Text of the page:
Heating two servings of something takes less than twice the amount of time required for heating one.
Different foods absorb microwaves to different degrees. Water and fats absorb microwaves efficiently, while proteins and carbohydrates don’t absorb much at all. That’s why different foods require different amounts of time to heat or cook. Furthermore, the microwave generator (the magnetron) varies its output according to how big a “load” of absorbing material (a.k.a. food) is in the oven.
Here’s a very rough way of looking at the problem. Let’s say that your particular food absorbs, and turns into heat, a certain percentage of the magnetron’s microwave output. But when there are two servings in the oven, neither one is being exposed to the magnetron’s full output of microwaves; each gets only the unabsorbed “leftovers” from the other. So naturally it will take more time to heat two of them than to heat one. But how much more?
I’ll spare you the arithmetic, but the way it works out is that if one of your servings absorbs, say, 40 percent of the microwaves that it is exposed to, then it will take only 25 percent more time to heat two portions than to heat one. This time increase won’t always be 25 percent; it will be different for different foods that have different appetites for absorbing microwaves.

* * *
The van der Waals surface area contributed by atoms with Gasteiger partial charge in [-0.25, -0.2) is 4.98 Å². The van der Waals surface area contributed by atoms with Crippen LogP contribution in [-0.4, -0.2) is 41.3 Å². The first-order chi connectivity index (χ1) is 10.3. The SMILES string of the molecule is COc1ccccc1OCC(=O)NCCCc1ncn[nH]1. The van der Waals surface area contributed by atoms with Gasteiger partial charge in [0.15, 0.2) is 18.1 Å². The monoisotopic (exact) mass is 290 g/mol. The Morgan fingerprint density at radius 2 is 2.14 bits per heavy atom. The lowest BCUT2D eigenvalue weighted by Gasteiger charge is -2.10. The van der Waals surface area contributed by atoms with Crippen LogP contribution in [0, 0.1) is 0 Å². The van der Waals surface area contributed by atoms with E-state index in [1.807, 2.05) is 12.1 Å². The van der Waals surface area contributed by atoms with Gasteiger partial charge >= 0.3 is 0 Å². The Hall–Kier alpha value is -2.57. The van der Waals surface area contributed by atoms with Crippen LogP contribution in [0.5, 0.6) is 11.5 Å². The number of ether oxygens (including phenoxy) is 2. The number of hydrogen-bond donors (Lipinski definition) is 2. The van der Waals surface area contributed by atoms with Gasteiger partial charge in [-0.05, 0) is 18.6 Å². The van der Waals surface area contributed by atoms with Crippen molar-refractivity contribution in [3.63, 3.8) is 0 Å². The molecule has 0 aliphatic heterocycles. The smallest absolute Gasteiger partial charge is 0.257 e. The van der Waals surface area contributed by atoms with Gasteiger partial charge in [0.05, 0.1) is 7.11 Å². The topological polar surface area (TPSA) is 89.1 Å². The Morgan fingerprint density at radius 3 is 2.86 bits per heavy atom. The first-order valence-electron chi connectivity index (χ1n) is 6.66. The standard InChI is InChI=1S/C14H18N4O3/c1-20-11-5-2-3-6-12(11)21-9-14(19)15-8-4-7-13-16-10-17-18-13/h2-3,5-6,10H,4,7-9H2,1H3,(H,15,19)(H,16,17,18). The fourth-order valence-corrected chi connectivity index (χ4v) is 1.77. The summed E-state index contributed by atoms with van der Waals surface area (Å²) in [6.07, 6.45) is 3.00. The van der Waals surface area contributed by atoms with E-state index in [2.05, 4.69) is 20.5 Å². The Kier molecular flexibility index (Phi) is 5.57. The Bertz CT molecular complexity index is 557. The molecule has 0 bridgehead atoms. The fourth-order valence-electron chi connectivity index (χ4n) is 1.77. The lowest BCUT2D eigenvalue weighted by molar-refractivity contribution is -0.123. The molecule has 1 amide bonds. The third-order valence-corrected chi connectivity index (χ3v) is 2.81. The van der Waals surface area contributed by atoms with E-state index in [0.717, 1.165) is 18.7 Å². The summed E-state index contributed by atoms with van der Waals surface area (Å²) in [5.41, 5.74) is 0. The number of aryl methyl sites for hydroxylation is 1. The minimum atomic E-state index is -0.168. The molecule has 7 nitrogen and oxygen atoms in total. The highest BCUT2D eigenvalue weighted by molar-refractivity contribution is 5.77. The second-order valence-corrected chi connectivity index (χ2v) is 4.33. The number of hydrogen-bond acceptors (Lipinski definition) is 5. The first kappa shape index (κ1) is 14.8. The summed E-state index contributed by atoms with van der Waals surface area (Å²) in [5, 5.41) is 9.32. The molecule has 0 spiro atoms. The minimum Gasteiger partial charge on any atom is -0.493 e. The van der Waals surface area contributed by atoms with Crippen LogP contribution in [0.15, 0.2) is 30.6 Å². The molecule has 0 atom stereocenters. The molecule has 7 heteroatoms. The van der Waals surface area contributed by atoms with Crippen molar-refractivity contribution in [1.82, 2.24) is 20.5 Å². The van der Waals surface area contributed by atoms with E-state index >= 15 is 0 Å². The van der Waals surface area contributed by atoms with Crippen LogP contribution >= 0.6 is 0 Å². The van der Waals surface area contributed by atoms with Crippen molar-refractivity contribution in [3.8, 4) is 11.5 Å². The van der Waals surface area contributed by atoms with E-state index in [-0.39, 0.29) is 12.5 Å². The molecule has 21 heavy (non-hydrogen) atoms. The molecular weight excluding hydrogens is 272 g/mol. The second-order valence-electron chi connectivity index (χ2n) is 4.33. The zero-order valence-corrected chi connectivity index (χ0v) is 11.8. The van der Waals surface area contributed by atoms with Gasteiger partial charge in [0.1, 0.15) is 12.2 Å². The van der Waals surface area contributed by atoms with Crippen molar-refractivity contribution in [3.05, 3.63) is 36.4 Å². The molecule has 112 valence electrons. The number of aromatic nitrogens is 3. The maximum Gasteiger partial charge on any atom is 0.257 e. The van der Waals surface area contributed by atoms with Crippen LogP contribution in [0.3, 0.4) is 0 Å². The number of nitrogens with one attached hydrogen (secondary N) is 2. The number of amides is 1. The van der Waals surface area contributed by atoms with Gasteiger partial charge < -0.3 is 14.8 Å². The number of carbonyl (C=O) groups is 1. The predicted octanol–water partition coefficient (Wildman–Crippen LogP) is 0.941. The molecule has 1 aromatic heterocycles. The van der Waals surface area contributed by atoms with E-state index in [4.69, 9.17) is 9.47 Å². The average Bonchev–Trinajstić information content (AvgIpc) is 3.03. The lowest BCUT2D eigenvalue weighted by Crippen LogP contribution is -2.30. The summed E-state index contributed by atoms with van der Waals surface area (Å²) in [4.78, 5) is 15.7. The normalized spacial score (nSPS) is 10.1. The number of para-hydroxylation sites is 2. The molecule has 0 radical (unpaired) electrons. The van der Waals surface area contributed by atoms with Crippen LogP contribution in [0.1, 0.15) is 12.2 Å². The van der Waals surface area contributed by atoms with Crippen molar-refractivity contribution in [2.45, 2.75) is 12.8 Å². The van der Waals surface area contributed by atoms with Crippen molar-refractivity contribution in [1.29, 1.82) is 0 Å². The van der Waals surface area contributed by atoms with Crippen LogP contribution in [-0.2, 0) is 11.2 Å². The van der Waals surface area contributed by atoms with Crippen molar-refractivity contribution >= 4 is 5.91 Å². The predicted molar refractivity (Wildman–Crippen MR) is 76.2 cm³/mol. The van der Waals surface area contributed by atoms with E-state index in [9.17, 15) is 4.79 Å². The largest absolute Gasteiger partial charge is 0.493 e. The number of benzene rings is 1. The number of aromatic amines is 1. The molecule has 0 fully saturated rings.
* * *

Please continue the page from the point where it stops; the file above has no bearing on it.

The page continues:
I tested these ideas with my own “smart” microwave oven, which has pre-programmed cycles for various common heating and cooking chores. For “Heating a Beverage,” for example, the oven first asks me to press a button to tell it how much liquid I want to heat. It then begins its pre-programmed heating cycle for that amount. I timed the heating periods, and here’s how long they lasted: for 0.5 cup, 30 seconds; for 1.0 cup, 50 seconds; for 1.5 cups, 70 seconds; for cups, 90 seconds. You can see that the first half-cup requires 30 seconds but that each additional half-cup requires only 2 0 additional seconds. Two cups took only 1.8 times as much time (90 ÷ 50) as a single cup.
Another example: For “Baked Potatoes” (they’re actually not being baked, but I’ll let that go), the oven cooks one potato in 4 1/2 minutes, and adds 3 minutes and 10 seconds for each additional potato. Putting it another way, two potatoes take only 1. 7 times as long as a single potato; three potatoes take times as long, and four potatoes take 3.1 times as long.
Lacking an omniscient oven that has pre-programmed cycles for every conceivable type and amount of food, all we can do is make an educated guess. For two servings, your first guess should be about one and three-quarters times the time required for a single serving. Doubling the time would be likely to overheat your food, perhaps making it splatter or dry out. It’s best to be conservative, because you can always zap it a little longer.
Microwave ovens are very complicated devices, truly understood only by their electrical-engineer designers. The analysis above, based on a constant percentage of microwave energy being absorbed by each portion, is oversimplified. But I didn’t think you wanted to get involved in load impedances, cavity resonances, and loss constants. And neither did I, for the plain reason that I don’t understand them.